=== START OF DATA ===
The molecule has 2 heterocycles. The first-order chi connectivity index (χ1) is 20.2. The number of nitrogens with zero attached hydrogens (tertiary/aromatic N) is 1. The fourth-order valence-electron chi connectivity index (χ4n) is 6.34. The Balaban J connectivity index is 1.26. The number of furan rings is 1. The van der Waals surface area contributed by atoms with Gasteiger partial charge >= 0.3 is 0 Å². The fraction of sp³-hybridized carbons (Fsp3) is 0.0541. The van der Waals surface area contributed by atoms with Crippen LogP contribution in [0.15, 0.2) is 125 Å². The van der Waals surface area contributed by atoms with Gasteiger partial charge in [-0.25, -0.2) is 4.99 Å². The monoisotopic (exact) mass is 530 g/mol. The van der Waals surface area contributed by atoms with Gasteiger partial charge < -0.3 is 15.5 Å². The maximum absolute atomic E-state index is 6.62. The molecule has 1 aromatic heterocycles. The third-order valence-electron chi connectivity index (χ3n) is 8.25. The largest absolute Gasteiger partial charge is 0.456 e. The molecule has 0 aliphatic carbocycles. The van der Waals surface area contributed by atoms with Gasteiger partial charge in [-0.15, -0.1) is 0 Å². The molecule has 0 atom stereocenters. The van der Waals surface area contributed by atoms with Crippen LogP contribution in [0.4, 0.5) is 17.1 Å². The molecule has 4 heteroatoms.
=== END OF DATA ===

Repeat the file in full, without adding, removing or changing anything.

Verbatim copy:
The molecule has 2 heterocycles. The first-order chi connectivity index (χ1) is 20.2. The number of nitrogens with zero attached hydrogens (tertiary/aromatic N) is 1. The fourth-order valence-electron chi connectivity index (χ4n) is 6.34. The Balaban J connectivity index is 1.26. The number of furan rings is 1. The van der Waals surface area contributed by atoms with Gasteiger partial charge >= 0.3 is 0 Å². The fraction of sp³-hybridized carbons (Fsp3) is 0.0541. The van der Waals surface area contributed by atoms with Crippen LogP contribution in [0.15, 0.2) is 125 Å². The van der Waals surface area contributed by atoms with Gasteiger partial charge in [-0.25, -0.2) is 4.99 Å². The monoisotopic (exact) mass is 530 g/mol. The van der Waals surface area contributed by atoms with Gasteiger partial charge < -0.3 is 15.5 Å². The maximum absolute atomic E-state index is 6.62. The molecule has 1 aromatic heterocycles. The third-order valence-electron chi connectivity index (χ3n) is 8.25. The largest absolute Gasteiger partial charge is 0.456 e. The molecule has 0 aliphatic carbocycles. The van der Waals surface area contributed by atoms with Gasteiger partial charge in [-0.15, -0.1) is 0 Å². The molecule has 0 atom stereocenters. The van der Waals surface area contributed by atoms with Crippen LogP contribution in [0.4, 0.5) is 17.1 Å². The molecule has 4 heteroatoms.